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Sports >  EWU football

Eastern Washington, Montana State meet for Big Sky Conference opener after lopsided losses to FBS programs

Sept. 20, 2022 Updated Tue., Sept. 20, 2022 at 7:09 p.m.

EWU’s Marlon Jones Jr. (20) breaks up a pass intended for a Montana State receiver during a November 2021 game in Cheney.  (Tyler Tjomsland/The Spokesman-Review)
EWU’s Marlon Jones Jr. (20) breaks up a pass intended for a Montana State receiver during a November 2021 game in Cheney. (Tyler Tjomsland/The Spokesman-Review)
By Dan Thompson For The Spokesman-Review

Coming off its earliest bye week since the 2012 season, the Eastern Washington football team had plenty of time to process its 56-point loss to Oregon 10 days ago.

It’s not a game Seth Carnahan wanted to relive.

“It sucked,” the EWU junior offensive tackle said Tuesday. “None of us wants to feel like that ever again.”

But Eagles coach Aaron Best said the team has taken what it could from that 70-14 loss and that it may make the team a little angrier and a little more excited as they prepare for Saturday’s Big Sky Conference opener against fourth-ranked Montana State (2-1) in Cheney.

“We’re still not totally over it, because you want to remember it and learn from it,” Best said of the loss to Oregon, which dropped Eastern – still ranked 15th in the FCS Stats Perform Top 25 – to 1-1 overall.

“But I think getting back to what it was that stung so much can be some of the best things for you,” Best said. “Instead of avoiding it, let’s go attack it, even though it didn’t feel good the last time we were out there and keeping score.”

That’s no doubt a feeling the Montana State Bobcats know well: They are also coming off a lopsided defeat against a Pac-12 program, a 68-28 loss to Oregon State in Portland.

“In the game of football, you have to be able to turn the page, whether you win or lose,” MSU coach Brent Vigen said during his Monday media availability. “Each week is its own week; each opponent brings its own set of both opportunities and challenges.”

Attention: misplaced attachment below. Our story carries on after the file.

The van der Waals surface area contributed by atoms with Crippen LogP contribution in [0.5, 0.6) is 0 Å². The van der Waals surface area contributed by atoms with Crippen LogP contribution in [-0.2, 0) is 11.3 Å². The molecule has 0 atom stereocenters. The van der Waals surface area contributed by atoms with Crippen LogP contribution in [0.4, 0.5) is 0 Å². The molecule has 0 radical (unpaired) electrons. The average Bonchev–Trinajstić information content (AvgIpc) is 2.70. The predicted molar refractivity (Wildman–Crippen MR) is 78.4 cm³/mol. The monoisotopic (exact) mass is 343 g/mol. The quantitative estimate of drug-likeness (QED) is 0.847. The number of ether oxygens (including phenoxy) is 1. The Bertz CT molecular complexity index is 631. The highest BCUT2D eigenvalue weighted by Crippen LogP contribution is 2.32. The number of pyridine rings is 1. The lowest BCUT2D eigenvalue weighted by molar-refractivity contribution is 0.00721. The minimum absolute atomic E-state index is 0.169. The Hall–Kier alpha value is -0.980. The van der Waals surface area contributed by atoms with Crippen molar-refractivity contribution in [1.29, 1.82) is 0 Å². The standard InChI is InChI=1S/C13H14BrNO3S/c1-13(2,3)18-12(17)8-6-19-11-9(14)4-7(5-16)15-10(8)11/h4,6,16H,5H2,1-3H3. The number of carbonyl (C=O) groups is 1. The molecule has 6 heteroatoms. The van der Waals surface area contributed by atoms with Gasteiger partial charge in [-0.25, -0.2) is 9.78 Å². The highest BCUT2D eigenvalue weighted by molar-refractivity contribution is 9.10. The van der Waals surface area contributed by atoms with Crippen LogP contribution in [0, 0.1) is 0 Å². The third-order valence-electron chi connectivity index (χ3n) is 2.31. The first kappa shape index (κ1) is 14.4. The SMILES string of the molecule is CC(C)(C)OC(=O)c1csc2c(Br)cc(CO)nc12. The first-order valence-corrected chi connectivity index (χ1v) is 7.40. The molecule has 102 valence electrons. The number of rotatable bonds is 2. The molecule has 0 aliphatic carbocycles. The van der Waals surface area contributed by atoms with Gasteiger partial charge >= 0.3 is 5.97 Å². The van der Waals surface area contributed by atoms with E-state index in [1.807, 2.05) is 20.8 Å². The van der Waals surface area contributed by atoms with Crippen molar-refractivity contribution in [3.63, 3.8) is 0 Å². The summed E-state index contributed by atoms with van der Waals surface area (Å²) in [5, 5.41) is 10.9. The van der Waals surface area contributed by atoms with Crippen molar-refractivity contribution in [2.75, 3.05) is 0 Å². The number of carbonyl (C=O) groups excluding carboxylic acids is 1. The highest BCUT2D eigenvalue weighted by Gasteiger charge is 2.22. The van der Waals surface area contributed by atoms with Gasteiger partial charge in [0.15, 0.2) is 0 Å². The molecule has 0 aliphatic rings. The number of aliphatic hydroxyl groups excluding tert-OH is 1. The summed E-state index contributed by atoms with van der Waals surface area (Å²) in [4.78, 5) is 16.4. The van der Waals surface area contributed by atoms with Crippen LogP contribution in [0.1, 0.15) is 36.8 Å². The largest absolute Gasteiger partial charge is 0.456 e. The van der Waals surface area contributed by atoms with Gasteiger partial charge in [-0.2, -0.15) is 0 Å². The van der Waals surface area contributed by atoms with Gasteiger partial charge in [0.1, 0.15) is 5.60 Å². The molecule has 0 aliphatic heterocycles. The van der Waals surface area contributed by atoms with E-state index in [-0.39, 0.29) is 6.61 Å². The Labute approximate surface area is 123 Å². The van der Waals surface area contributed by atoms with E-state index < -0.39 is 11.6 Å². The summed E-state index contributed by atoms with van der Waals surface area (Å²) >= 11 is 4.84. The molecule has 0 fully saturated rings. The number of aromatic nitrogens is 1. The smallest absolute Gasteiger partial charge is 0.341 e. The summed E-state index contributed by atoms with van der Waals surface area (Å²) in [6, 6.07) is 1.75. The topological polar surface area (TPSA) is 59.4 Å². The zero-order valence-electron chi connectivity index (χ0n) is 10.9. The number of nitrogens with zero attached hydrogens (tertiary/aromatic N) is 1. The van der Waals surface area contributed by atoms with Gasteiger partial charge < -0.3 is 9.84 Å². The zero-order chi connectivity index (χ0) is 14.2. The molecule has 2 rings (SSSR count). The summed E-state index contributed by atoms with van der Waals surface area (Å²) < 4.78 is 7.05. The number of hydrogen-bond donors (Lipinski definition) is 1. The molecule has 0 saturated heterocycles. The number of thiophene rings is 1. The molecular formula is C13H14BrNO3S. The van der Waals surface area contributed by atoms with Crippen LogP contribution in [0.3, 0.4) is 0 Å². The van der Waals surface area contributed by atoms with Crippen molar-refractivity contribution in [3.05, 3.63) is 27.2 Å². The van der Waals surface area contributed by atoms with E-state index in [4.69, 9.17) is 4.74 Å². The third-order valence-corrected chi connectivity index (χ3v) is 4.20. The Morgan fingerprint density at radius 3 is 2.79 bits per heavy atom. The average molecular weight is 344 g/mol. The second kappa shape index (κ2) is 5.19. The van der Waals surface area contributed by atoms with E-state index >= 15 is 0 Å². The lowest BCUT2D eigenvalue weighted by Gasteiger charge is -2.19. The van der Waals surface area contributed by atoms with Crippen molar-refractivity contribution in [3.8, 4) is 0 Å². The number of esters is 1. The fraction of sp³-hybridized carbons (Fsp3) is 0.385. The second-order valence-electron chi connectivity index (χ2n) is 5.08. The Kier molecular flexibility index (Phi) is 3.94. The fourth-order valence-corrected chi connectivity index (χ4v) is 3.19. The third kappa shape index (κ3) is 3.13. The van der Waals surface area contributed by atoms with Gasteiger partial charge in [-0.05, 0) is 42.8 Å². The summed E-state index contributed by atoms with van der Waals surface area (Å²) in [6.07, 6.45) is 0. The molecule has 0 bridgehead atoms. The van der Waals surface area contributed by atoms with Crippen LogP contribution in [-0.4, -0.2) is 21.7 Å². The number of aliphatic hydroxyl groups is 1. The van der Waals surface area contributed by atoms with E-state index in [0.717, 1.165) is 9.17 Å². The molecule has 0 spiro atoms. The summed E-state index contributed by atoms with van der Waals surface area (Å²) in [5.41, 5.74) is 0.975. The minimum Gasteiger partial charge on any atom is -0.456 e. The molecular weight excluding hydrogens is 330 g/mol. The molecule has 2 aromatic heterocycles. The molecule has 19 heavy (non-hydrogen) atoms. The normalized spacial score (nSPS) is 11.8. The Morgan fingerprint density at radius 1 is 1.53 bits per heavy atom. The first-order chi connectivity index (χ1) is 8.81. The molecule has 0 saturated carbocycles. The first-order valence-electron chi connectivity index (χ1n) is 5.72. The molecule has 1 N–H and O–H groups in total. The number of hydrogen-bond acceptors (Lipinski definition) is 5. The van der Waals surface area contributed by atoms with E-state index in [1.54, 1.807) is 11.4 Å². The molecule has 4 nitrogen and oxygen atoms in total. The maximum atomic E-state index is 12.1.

As Big Sky members, Eastern and Montana State are much more familiar with each other than they were with their most recent opponents, and this is also a much more significant game as it relates to their postseason aspirations.

Last season Montana State lost in the FCS title game to North Dakota State, the program at which Vigen coached before becoming the Bobcats’ head coach. Eastern Washington won its playoff opener before losing to Montana in the second round.

This will be the second straight game in Cheney between the two programs after Montana State beat Eastern 23-20 last November in what was then a matchup of the fourth- and fifth-ranked teams, respectively, in the FCS. The Bobcats outgained the Eagles 544-314 and held Eric Barriere to his lowest single-game passing total (214 yards) of the season.

They also had their way with the Eastern defense on the ground and through the air, led by a 150-yard performance by wide receiver Lance McCutcheon, who now plays for the NFL’s Los Angeles Rams.

“McCutcheon last year was a beast against us,” Best said.

The Bobcats also leaned on running back Isaiah Ifanse, who gained 217 yards on 32 carries in that game.

But the Bobcats look much different on offense this year.

Tommy Mellott, who didn’t play against Eastern a year ago but led the Bobcats during their playoff run, is now the team’s starting quarterback as a sophomore. And, due to injuries to Montana State’s top three running backs, Mellott is also their leading rusher with 205 net rushing yards through three games.

Backup quarterback Sean Chambers is the team’s second-leading rusher with 185 yards and leads them with seven rushing touchdowns. Ifanse is yet to play this season, though Vigen said he expected he will return “eventually.”

“Our two quarterbacks, I would say those two are our best runners right now,” Vigen said. “I think that’s the truth. So, how much can we tax them? The fact that we have two of them, does that help? Yes.”

“We’re going to look a little bit different than normal,” Vigen said. “It’s the reality.”

That likely means more two-quarterback sets this Saturday against Eastern, which will present some unique challenges for the Eagles defense.

Still, their primary focus, Demetrius Crosby Jr. said, will be on containing Mellott, who completed 27 of 41 attempts for four touchdowns and no interceptions in Montana State’s victories over McNeese State and Morehead State earlier this season.

“It all revolves around him,” the junior cornerback Crosby said, “so we’ve got to prepare for him and for a lot of quarterback runs and play-action passes.”

After this game, Eastern Washington will finish its nonconference schedule with another FBS matchup, at Florida next Saturday. But the Eagles’ focus is very much on the Bobcats, who are also eager to flush out of their system a one-sided loss to a Pac-12 team.

After all, Carnahan said, the Eagles are not going to play Oregon again this year.

“That game’s behind us,” Carnahan said. “Just keep moving forward.”

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